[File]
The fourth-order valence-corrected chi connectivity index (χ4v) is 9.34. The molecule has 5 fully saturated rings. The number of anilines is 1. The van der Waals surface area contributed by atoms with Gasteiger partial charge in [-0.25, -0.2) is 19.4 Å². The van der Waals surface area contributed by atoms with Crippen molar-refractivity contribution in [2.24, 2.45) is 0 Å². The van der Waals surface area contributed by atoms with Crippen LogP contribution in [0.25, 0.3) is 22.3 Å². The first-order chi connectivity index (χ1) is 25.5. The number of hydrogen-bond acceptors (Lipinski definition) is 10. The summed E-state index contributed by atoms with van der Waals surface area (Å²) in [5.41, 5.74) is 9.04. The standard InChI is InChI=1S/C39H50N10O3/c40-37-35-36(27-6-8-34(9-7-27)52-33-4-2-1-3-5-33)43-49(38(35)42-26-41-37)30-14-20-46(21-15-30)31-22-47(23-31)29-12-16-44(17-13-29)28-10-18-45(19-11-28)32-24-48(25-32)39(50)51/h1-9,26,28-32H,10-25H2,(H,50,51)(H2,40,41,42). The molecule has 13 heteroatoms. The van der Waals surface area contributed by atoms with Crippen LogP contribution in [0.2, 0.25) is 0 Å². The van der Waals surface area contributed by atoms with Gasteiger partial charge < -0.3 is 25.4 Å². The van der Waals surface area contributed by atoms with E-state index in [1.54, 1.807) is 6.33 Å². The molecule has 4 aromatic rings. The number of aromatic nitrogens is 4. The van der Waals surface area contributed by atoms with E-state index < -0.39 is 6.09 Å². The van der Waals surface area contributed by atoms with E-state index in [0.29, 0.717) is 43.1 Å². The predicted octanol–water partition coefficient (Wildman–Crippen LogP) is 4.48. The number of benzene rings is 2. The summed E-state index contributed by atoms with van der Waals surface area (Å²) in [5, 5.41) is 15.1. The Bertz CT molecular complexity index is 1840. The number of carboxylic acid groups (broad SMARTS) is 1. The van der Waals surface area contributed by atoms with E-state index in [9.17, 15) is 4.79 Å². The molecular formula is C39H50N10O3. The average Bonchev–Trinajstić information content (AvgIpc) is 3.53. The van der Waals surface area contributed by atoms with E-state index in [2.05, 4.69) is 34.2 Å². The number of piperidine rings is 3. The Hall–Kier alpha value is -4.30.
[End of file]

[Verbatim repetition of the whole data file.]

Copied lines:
The fourth-order valence-corrected chi connectivity index (χ4v) is 9.34. The molecule has 5 fully saturated rings. The number of anilines is 1. The van der Waals surface area contributed by atoms with Gasteiger partial charge in [-0.25, -0.2) is 19.4 Å². The van der Waals surface area contributed by atoms with Crippen molar-refractivity contribution in [2.24, 2.45) is 0 Å². The van der Waals surface area contributed by atoms with Crippen LogP contribution in [0.25, 0.3) is 22.3 Å². The first-order chi connectivity index (χ1) is 25.5. The number of hydrogen-bond acceptors (Lipinski definition) is 10. The summed E-state index contributed by atoms with van der Waals surface area (Å²) in [5.41, 5.74) is 9.04. The standard InChI is InChI=1S/C39H50N10O3/c40-37-35-36(27-6-8-34(9-7-27)52-33-4-2-1-3-5-33)43-49(38(35)42-26-41-37)30-14-20-46(21-15-30)31-22-47(23-31)29-12-16-44(17-13-29)28-10-18-45(19-11-28)32-24-48(25-32)39(50)51/h1-9,26,28-32H,10-25H2,(H,50,51)(H2,40,41,42). The molecule has 13 heteroatoms. The van der Waals surface area contributed by atoms with Crippen LogP contribution in [0.2, 0.25) is 0 Å². The van der Waals surface area contributed by atoms with Gasteiger partial charge < -0.3 is 25.4 Å². The van der Waals surface area contributed by atoms with E-state index in [1.54, 1.807) is 6.33 Å². The molecule has 4 aromatic rings. The number of aromatic nitrogens is 4. The van der Waals surface area contributed by atoms with E-state index < -0.39 is 6.09 Å². The van der Waals surface area contributed by atoms with E-state index in [0.29, 0.717) is 43.1 Å². The predicted octanol–water partition coefficient (Wildman–Crippen LogP) is 4.48. The number of benzene rings is 2. The summed E-state index contributed by atoms with van der Waals surface area (Å²) in [5, 5.41) is 15.1. The Bertz CT molecular complexity index is 1840. The number of carboxylic acid groups (broad SMARTS) is 1. The van der Waals surface area contributed by atoms with E-state index in [9.17, 15) is 4.79 Å². The molecular formula is C39H50N10O3. The average Bonchev–Trinajstić information content (AvgIpc) is 3.53. The van der Waals surface area contributed by atoms with E-state index in [2.05, 4.69) is 34.2 Å². The number of piperidine rings is 3. The Hall–Kier alpha value is -4.30.